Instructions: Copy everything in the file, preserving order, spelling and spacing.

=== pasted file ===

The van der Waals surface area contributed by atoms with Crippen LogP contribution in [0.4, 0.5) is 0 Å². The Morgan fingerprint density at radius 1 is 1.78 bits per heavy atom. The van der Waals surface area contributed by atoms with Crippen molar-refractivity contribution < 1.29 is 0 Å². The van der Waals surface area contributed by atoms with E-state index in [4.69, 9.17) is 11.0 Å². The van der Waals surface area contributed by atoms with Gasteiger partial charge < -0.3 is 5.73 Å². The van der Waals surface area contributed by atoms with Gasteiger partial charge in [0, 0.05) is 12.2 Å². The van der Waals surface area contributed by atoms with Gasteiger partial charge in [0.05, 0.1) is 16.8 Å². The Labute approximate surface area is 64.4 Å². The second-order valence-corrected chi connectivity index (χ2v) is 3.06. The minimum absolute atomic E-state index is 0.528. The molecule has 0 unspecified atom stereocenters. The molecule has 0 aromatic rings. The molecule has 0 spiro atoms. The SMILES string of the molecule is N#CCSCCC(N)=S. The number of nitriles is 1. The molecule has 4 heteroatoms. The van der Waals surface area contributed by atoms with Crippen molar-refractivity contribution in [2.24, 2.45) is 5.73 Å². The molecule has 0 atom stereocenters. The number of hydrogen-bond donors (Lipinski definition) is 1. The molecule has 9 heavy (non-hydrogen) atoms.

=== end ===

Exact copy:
The van der Waals surface area contributed by atoms with Crippen LogP contribution in [0.4, 0.5) is 0 Å². The Morgan fingerprint density at radius 1 is 1.78 bits per heavy atom. The van der Waals surface area contributed by atoms with Crippen molar-refractivity contribution < 1.29 is 0 Å². The van der Waals surface area contributed by atoms with E-state index in [4.69, 9.17) is 11.0 Å². The van der Waals surface area contributed by atoms with Gasteiger partial charge < -0.3 is 5.73 Å². The van der Waals surface area contributed by atoms with Gasteiger partial charge in [0, 0.05) is 12.2 Å². The van der Waals surface area contributed by atoms with Gasteiger partial charge in [0.05, 0.1) is 16.8 Å². The Labute approximate surface area is 64.4 Å². The second-order valence-corrected chi connectivity index (χ2v) is 3.06. The minimum absolute atomic E-state index is 0.528. The molecule has 0 unspecified atom stereocenters. The molecule has 0 aromatic rings. The molecule has 0 spiro atoms. The SMILES string of the molecule is N#CCSCCC(N)=S. The number of nitriles is 1. The molecule has 4 heteroatoms. The van der Waals surface area contributed by atoms with Crippen molar-refractivity contribution in [2.24, 2.45) is 5.73 Å². The molecule has 0 atom stereocenters. The number of hydrogen-bond donors (Lipinski definition) is 1. The molecule has 9 heavy (non-hydrogen) atoms.